I feel pretty, oh so pretty


This morning I decided I should try to practice some of my dance kickboxing routines that I will be teaching in my class when we go to Florida in January. It’s a fun workout anyway and given the cold temperatures, doing the class provides a great opportunity for a good cardio workout for me indoors. Little did I know HaShem had an even greater agenda. . .


I was practicing in front of a mirror since when I teach I will be facing my class so it’s good practice to teach in reverse. Also, the mirror allows me to analyze my moves to make sure they are good form and clear to follow.


At one point Meghan Trainor’s “Me Too” started to play. Great song. Good bass beat. Fun lyrics. I have heard it countless times. Yet this time, when she said, “If I was you, I’d wanna be me too,” a thought popped into my head that sparked some interesting “reflections”. . .


Often when a person looks in a mirror, actually most often, we see our faults. Bad hair day. Who is that old person in the mirror? This dress is so unflattering. No dessert tomorrow! Yet today, when I heard those words, what I saw was the person looking back at me, not a reflection of the person I sometimes feel I am.


Without our personal filters to influence our thoughts, the mirror merely reflects back how our Abba sees us. It was as if the person in the mirror was looking at me through the eyes of HaShem. That person, my reflection, was looking at me saying, “If I was you, I’d wanna be me too.” HaShem was helping me see me through His Eyes. The lyrics go on to say, “I can’t help loving myself,” for He loves us so.


Our reflections in the mirror are the reverse of how we actually are. Right is left and left is right. Really we are unable to see ourselves accurately when looking in a mirror. For those who look at their reflected image and like what they see, and that is some of us some of the time, that is the goal, for we are created in His Image. More often we notice the imperfections. Yet when we do so we move away from seeing ourselves as He sees us, lovable and beautiful, not just in appearance but on the inside too.


Given our personal filters, the mirror reflects back how we see ourselves rather than the objective reality. So often a thin person will look in a mirror and think he or she looks fat. Unless the mirror was created to distort due to being inexpensive or for a Fun House amusement, it is a true reflection of what is being reflected. Yet our own personal perspectives and filters created through our life’s experiences act to distort the reality. How we interpret or see the reflection is experientially subjective. It is that subjectivity that “reflects” where we are on the perception of “I am beautiful.”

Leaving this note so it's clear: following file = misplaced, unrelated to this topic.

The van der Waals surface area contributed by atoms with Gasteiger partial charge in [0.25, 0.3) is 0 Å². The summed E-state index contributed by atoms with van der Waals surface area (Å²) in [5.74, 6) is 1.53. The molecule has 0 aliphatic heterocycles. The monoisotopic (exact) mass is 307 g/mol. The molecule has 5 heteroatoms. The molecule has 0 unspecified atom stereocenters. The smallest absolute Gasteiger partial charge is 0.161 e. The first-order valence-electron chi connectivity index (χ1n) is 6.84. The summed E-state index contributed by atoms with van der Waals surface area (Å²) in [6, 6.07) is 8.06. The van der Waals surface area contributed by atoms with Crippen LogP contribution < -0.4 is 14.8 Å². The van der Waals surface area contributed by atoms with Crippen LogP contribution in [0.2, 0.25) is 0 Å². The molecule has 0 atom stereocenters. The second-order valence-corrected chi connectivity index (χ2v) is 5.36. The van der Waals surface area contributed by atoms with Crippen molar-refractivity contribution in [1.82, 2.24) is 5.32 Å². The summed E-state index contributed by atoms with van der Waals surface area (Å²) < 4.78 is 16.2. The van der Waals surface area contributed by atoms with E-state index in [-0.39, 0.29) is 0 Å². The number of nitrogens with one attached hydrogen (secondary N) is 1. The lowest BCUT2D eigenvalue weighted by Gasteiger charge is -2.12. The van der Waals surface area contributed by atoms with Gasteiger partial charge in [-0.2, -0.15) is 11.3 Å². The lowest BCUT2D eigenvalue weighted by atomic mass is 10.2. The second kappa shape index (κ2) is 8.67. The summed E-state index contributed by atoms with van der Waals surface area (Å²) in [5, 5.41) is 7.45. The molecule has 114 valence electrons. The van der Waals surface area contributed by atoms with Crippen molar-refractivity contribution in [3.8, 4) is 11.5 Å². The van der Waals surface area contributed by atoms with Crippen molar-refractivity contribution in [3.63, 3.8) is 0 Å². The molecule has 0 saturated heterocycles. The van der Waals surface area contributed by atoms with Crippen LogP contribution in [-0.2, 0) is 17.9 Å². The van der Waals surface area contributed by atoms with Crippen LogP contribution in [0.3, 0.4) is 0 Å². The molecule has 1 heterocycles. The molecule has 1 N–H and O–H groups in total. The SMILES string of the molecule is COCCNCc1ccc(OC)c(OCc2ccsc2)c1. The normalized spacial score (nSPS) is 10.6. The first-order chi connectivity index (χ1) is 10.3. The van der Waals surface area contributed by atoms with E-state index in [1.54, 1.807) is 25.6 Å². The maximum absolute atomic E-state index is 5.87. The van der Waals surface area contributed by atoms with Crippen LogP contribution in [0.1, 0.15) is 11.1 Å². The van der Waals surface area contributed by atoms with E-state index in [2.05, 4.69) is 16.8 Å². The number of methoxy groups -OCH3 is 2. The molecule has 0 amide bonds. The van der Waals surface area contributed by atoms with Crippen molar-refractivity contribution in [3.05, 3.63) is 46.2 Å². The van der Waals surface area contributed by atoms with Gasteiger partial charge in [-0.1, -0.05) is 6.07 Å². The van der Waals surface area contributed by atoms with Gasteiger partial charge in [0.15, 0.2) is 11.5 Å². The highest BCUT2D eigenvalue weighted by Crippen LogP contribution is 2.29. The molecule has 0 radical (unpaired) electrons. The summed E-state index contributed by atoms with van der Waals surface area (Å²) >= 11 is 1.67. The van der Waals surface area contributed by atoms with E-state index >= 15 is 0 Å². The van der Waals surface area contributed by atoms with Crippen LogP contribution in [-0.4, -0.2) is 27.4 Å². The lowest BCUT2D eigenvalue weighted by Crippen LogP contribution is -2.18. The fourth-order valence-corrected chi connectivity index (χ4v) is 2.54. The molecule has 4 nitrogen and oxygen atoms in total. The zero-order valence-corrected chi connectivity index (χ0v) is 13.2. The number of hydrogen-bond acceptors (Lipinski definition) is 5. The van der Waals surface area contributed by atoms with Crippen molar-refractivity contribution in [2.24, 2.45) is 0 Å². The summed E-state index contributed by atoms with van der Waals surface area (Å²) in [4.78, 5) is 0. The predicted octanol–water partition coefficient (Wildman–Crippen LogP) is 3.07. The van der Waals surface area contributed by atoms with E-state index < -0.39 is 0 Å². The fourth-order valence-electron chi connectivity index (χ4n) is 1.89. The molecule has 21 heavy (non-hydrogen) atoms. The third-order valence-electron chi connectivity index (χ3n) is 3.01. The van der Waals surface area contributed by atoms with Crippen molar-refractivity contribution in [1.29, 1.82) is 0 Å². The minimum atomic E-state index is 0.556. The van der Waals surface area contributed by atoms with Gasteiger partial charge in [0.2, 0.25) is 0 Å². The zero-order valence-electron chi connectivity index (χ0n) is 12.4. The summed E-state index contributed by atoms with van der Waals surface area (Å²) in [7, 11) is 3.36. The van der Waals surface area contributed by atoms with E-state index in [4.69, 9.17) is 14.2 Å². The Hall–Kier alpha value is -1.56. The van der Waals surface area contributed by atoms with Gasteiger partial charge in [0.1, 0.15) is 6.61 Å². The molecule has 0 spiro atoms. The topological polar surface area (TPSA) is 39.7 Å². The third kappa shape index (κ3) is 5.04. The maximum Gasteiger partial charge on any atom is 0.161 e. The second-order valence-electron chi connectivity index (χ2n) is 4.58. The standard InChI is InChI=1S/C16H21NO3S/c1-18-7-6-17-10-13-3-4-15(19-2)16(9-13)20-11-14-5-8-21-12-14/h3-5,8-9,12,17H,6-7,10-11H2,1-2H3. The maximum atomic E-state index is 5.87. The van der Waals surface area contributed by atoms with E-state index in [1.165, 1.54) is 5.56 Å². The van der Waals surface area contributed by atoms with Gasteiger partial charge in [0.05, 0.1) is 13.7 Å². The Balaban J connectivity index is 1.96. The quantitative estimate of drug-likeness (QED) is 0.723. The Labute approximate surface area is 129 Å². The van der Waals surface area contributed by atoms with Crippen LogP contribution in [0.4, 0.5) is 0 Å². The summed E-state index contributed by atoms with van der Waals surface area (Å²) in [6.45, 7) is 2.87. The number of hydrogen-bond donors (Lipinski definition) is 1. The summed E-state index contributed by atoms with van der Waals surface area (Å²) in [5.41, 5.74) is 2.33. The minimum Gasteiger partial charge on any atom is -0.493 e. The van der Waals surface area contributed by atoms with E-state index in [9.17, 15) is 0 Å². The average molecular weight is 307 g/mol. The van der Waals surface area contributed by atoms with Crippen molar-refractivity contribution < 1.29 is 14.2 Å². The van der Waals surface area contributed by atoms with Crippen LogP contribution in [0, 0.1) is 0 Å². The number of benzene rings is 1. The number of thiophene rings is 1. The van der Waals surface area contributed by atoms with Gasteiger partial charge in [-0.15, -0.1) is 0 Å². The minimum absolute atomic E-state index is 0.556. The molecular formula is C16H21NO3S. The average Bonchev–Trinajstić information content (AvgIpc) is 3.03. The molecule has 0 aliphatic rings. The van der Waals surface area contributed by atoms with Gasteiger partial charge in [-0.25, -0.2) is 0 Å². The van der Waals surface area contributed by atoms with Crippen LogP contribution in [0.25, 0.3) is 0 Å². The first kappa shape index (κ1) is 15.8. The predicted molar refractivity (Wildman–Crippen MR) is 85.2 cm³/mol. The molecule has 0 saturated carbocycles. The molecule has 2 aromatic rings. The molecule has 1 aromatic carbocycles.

On our journey toward being closer to Him we move toward seeing ourselves as He sees us, lovable and beautiful, not just in appearance but on the inside too. When we see the imperfections we move away from seeing ourselves as He sees us.


Just as a mirror reflects our outer qualities, our inner qualities are reflected in our acts of lovingkindness to others. I remembered as I was practicing in front of the mirror that when I teach the class facing my students in mirror image style, I love watching their faces. When I smile and make them smile the class becomes a place of happiness, an hour away from daily stresses, a place of shalom, and fun! We have the ability through how we express our demeanor to others to share His Love. And those around us can feel His Love shining on them through our interactions. His love light shines through us to those around us.


It’s often challenging to see ourselves as beautiful unless we remember to see ourselves through the eyes of our Creator. The beauty we are seeking is actually not the kind that is reflected in a mirror, but rather, the mirror metaphor helps us to be reminded of the perspective we are seeking to understand more deeply – His view of us, and what He expects of us.


If when we look in the mirror, we can be reminded that HaShem sees the beauty in each of us, not only will we see ourselves differently, but perhaps more importantly, we will have new eyes to see the beauty in others. As we share this circle of love, those around us will see their own beauty, too, inside and out.


And to think, all I planned to do was practice my dance kickboxing moves. . .


Shabbat shalom.


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